1.All states recognize sovereingty of God, so whether you swear as a christian or affirm as an atheist, you are still committed to the sovereignty of God. You are subject to perjury in either case, and you have given the state permission to rule in favor of its own legislation.
2.The accused, under Isaiah 54:17 have complete protection of God against the accuser. No exception.
3.The accused also have the right to face accuser with God's protection. Since God is the recognized sovereign of the state, no statwe may accuse you byt the simple power of legislation. There must be a legitimate accuser, and TWO WITNESSES for any offence(Deut 19:15).
4. No state may abridge these common lawe privileges or deny them to ANY PERSON.

Are we told or taught this? No. The legal system is guilty of the very process of which Jesus condemend the lawyers of his day in Luke 11:52.

Corky said...

Ralph, you make a pretty good case for God not even being real but actually a personification of law, judgment, justice and mercy.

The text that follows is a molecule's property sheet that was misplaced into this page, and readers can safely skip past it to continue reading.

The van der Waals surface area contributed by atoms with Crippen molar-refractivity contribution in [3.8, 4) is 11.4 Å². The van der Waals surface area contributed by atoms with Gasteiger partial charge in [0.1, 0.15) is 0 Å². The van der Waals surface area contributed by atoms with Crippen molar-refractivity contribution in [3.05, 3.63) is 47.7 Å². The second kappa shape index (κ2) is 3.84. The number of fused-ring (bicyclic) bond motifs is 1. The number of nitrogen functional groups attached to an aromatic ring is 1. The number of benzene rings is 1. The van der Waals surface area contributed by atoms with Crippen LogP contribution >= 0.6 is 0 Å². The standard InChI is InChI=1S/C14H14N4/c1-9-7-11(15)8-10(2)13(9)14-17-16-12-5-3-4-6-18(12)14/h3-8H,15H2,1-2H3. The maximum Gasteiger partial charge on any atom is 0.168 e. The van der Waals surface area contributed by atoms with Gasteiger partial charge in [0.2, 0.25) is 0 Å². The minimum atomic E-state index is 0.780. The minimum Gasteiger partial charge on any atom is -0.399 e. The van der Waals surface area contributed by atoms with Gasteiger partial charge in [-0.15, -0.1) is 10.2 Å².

The rest of the Bible would just be metaphor and allegory and symbolic examples of the above.

Ralph said...

Corky, I was reading about Roman law and the Byzantine empire, along with the jewish influence.

Even the emperor, at Constantinople after about 330 AD, made himself subject to the influence of the law.

Look at the scriptures regarding the king of Israel, long before there ever was an actual king. he was to make himself a copy of the law by his own hand and learn it completely. he had no divine right to decide otherwise.(Deut 17:19).

God was personified in law, and no accused man could be presumed guilty, since God(law) would not permit it without the proven testimony of at least two witnesses, and even by Jewish law, a witness had to warn a person of an act if he or she saw the person about to commit the act.

To "witness" under ancient law was to actually warn someone of the consequences befalling them.

Laws against perjury were very strict(false witness). If one claimed to have witnessed another committing a crime, it had to be proven that the witness had, in fact given a warning to make sure the "perp" knew what s/he was doing. They were their brother's keeper.

If one is found lying, then s/he pays the penalty which would have been imposed on the accused.

Since all traffic court tickets are unconstitutional, that means, under the "sovereignty of God" clause in all state constitutions, I shoud collect payment from judge, prosecutor, and traffic cop.